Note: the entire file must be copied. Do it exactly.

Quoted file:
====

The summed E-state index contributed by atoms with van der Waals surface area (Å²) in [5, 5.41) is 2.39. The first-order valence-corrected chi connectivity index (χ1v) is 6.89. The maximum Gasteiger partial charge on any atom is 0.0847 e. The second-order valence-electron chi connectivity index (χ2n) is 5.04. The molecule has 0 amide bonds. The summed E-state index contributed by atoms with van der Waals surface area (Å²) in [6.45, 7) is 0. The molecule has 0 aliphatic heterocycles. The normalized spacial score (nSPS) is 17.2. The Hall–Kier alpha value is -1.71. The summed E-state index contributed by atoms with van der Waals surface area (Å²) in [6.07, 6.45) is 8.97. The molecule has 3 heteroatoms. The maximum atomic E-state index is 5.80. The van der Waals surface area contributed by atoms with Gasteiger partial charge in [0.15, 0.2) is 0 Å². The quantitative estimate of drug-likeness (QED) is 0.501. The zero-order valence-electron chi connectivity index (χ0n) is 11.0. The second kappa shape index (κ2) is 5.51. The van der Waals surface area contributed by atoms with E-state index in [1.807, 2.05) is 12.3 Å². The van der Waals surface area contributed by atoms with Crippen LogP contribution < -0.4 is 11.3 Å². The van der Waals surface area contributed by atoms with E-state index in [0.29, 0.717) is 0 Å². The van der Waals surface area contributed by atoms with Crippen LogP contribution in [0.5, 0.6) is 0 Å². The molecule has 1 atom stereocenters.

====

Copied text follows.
The summed E-state index contributed by atoms with van der Waals surface area (Å²) in [5, 5.41) is 2.39. The first-order valence-corrected chi connectivity index (χ1v) is 6.89. The maximum Gasteiger partial charge on any atom is 0.0847 e. The second-order valence-electron chi connectivity index (χ2n) is 5.04. The molecule has 0 amide bonds. The summed E-state index contributed by atoms with van der Waals surface area (Å²) in [6.45, 7) is 0. The molecule has 0 aliphatic heterocycles. The normalized spacial score (nSPS) is 17.2. The Hall–Kier alpha value is -1.71. The summed E-state index contributed by atoms with van der Waals surface area (Å²) in [6.07, 6.45) is 8.97. The molecule has 3 heteroatoms. The maximum atomic E-state index is 5.80. The van der Waals surface area contributed by atoms with Gasteiger partial charge in [0.15, 0.2) is 0 Å². The quantitative estimate of drug-likeness (QED) is 0.501. The zero-order valence-electron chi connectivity index (χ0n) is 11.0. The second kappa shape index (κ2) is 5.51. The van der Waals surface area contributed by atoms with E-state index in [1.807, 2.05) is 12.3 Å². The van der Waals surface area contributed by atoms with Crippen LogP contribution < -0.4 is 11.3 Å². The van der Waals surface area contributed by atoms with E-state index in [0.29, 0.717) is 0 Å². The van der Waals surface area contributed by atoms with Crippen LogP contribution in [0.5, 0.6) is 0 Å². The molecule has 1 atom stereocenters.